COPDNHS patients living in cold, damp homes have seen their health improve as part of a ground-breaking trial in which family doctors have been able to ‘prescribe’ double glazing, boilers and insulation.
The ‘Boilers on Prescription’ project, which has been run between North East-based housing firm Gentoo Group and Sunderland Clinical Commissioning Group (CCG) for the past 18 months, has reported a 60% reduction in the number of GP appointments needed by patients taking part in the scheme, after it investigated the impact of domestic thermal efficiency works on the health and wellbeing of NHS patients.
A&E attendances reduced by 30% and emergency admissions to A&E departments reduced by 25%.

NHS patients suffering from respiratory diseases that are exacerbated by the cold, such as Chronic Obstructive Pulmonary Disease (COPD), were referred onto the scheme by the CCG and received improvements to their home such as new energy efficient boilers, double glazing and insulation totalling on average £5,000 per property.

It would appear that the patients’ ability to self-manage their condition has increased, which has reduced the number of appointments they have needed at their local GP practice.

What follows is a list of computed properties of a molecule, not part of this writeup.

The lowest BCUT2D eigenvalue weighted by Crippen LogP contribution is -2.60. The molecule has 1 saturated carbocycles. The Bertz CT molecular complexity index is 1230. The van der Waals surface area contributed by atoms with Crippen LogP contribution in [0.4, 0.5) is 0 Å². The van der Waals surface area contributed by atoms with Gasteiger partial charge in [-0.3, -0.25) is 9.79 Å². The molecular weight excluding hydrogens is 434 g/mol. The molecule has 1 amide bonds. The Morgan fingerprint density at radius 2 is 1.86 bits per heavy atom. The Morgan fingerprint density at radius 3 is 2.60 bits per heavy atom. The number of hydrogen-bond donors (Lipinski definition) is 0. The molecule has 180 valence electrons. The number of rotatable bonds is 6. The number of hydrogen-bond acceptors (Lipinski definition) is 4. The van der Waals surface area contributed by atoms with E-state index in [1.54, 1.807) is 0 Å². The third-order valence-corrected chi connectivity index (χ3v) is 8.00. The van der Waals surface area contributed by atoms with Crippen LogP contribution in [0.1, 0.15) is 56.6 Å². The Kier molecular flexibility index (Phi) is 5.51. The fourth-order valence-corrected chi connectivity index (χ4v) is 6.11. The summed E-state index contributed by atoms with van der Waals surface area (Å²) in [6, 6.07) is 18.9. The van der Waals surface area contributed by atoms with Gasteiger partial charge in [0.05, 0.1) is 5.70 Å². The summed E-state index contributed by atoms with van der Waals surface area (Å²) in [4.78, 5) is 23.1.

The trial has been administered centrally by Sunderland CCG and did not require any additional resource from the patients’ GP practices.

Tim Ballard, Vice-Chair of the Royal College of GPs, said: “The link between energy efficiency measures that improve the quality of homes or buildings and the health impacts such measures generate is a new field of investigation but a growing body of evidence supports the claims that energy efficiency measures have positive impacts on the health of some of the most vulnerable of our patients. We welcome these findings especially in relation to patient wellbeing and the potential impact on GP workload.”